news 2016



Results 1 - 14 of 14.

Career - Health - 13.12.2016
Registration of human tissue banks could stop millions of samples going to waste
A change in the way human tissue banks are registered should help prevent millions of human tissue samples, that could be used for medical research, from going to waste. All UK human tissue banks will now be expected to register with the new central UK Clinical Research Council (UKCRC) Tissue Directory developed by experts at The University of Nottingham's Advanced Data Analysis Centre (ADAC) in partnership with UCL (University College London).

Economics - Career - 06.12.2016
The Work Foundation launches Commission on Good Work
The Work Foundation , part of Lancaster University, has launched a brand new "Commission on Good Work". At an exclusive breakfast in the Churchill War Rooms, the new Director of the Work Foundation, Lesley Giles , welcomed senior leaders in business, trade unions, professional bodies, and the public and voluntary sectors.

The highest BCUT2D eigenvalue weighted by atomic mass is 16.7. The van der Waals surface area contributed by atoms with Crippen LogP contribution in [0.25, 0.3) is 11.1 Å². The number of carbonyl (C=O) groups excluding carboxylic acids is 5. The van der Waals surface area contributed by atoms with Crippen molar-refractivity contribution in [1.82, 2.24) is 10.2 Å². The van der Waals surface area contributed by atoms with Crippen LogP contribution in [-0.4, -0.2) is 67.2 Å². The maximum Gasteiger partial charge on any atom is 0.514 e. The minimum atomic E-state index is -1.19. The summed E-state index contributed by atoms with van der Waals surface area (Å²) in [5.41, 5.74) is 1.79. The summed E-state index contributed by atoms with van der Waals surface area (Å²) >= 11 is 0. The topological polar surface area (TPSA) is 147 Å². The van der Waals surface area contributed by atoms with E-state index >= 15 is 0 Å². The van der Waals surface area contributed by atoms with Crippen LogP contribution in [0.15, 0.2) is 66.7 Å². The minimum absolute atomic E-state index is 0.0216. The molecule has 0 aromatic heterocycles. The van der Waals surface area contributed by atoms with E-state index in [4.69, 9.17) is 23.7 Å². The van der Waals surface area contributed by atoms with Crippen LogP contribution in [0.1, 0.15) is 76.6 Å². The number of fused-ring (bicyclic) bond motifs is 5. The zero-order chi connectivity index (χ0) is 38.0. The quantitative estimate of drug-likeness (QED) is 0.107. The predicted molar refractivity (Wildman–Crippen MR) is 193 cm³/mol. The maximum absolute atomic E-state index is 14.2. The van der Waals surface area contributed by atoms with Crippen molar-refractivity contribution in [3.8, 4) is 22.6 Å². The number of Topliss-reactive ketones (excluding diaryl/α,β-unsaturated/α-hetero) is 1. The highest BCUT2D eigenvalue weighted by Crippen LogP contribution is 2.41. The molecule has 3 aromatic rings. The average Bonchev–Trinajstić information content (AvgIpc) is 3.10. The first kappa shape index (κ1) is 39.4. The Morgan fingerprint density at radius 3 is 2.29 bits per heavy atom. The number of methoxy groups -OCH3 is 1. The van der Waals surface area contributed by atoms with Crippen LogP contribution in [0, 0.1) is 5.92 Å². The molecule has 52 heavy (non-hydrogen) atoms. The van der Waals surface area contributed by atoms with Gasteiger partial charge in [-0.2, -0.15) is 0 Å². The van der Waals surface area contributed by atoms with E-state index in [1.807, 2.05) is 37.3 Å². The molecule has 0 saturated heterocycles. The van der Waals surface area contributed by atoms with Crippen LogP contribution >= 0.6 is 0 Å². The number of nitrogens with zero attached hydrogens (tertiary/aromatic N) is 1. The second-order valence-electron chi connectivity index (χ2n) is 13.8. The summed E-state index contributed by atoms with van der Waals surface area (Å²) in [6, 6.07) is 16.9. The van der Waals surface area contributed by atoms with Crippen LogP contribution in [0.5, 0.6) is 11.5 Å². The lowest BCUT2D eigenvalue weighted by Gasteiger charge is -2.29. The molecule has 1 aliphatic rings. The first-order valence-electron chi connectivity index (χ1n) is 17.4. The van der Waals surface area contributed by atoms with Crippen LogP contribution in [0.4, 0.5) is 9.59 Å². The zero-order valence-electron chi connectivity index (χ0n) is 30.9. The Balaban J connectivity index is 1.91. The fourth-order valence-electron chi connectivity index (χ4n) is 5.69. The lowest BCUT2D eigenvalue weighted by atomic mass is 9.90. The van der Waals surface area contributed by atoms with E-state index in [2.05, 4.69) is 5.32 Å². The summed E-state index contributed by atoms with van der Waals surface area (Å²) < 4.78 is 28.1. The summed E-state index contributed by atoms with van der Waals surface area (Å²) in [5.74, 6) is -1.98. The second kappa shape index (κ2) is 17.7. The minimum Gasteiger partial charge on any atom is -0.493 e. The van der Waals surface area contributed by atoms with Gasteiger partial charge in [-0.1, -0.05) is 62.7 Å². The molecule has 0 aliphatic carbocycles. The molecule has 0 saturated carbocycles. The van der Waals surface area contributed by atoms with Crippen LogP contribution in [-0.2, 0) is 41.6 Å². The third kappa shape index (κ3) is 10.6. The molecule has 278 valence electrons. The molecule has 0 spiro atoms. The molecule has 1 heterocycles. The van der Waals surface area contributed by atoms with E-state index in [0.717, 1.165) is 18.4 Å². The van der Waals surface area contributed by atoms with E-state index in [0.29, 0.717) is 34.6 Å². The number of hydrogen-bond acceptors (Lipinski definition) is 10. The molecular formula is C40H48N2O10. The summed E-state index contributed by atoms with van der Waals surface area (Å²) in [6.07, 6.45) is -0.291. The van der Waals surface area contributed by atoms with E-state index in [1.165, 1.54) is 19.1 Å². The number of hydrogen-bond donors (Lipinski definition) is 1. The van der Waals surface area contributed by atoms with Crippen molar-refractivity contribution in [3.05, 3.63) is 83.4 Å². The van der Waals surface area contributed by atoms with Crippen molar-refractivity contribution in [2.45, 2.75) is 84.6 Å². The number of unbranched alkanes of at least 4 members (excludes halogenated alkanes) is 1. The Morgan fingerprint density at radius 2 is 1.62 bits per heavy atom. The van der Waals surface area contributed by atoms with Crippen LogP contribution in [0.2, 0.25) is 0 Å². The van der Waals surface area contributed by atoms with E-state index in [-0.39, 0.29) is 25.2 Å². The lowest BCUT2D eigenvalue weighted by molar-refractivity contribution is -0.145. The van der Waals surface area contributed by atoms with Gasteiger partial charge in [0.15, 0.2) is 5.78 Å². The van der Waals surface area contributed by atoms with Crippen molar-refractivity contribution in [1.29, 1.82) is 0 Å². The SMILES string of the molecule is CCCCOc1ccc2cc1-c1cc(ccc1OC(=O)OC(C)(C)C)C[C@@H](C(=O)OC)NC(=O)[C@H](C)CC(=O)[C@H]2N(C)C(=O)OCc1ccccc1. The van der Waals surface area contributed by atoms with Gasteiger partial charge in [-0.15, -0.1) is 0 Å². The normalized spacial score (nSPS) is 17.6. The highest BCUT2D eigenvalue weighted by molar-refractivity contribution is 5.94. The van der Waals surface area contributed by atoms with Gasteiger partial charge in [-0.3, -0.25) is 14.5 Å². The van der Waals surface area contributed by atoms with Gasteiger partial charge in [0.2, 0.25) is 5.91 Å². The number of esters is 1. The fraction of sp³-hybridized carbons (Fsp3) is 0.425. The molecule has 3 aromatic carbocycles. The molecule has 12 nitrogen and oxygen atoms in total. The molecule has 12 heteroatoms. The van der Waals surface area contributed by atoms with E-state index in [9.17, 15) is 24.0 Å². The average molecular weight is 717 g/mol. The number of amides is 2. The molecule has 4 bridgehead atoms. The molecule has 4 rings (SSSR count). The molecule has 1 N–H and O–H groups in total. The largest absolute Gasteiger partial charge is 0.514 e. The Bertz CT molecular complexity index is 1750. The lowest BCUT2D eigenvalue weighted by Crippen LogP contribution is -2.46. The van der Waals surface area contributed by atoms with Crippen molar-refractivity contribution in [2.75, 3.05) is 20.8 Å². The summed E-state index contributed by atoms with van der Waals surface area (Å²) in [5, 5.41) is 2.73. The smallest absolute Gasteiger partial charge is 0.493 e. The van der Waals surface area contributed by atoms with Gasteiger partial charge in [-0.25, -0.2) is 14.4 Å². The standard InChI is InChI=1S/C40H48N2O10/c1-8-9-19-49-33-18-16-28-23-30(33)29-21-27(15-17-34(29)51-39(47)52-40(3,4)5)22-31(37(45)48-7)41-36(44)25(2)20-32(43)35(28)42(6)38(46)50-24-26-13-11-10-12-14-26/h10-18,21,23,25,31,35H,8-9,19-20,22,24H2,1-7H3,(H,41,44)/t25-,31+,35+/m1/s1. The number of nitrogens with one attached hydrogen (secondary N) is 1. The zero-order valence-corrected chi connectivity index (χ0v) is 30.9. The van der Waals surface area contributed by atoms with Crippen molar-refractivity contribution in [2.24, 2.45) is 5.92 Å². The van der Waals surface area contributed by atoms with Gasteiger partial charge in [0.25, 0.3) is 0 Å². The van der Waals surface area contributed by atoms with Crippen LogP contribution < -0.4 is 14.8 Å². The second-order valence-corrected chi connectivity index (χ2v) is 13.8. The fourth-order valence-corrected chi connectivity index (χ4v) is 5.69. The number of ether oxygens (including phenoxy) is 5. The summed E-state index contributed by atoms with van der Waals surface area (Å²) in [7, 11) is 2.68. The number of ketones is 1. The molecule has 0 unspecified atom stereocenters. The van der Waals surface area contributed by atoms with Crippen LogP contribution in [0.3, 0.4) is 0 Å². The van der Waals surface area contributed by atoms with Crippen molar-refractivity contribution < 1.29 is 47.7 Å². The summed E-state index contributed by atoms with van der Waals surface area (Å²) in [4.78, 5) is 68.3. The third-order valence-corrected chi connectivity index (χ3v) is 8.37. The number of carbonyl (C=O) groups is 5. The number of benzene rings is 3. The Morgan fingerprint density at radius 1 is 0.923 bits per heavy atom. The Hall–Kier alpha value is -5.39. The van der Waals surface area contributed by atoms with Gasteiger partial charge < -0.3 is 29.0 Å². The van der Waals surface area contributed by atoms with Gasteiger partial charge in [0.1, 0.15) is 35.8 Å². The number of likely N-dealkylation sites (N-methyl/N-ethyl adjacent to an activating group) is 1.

Career - 20.09.2016
Research looks at the physical facts behind fiction’s fascination
Oxford researchers launch the Online Labour Index,  which finds US employers are the number one users of the 'online gig economy? (representing 52% of the market) but over the last few months UK employers have been fast catching up.

Career - Administration - 06.09.2016
Major ERC investment launches frontier research into gender inequalities
Major ERC investment launches frontier research into gender inequalities
Lynn Prince Cooke, Professor of Social Policy at the University, has been awarded a £1.5 million European Research Council consolidator grant for NEWFAMSTRAT, an innovative 5-year comparative research project to unravel how and why gender inequalities in paid and unpaid work persist in Finland, Germany, and the UK.

Career - Economics - 06.09.2016
New study suggests women do ask for pay rises but don’t get them
New research shows that women ask for wage rises just as often as men, but men are 25 per cent more likely to get a raise when they ask. Using a randomly chosen sample of 4,600 workers across more than 800 employers, the research is the first to do a statistical test of the idea that women get paid less because they are not as pushy as men.

Career - 02.09.2016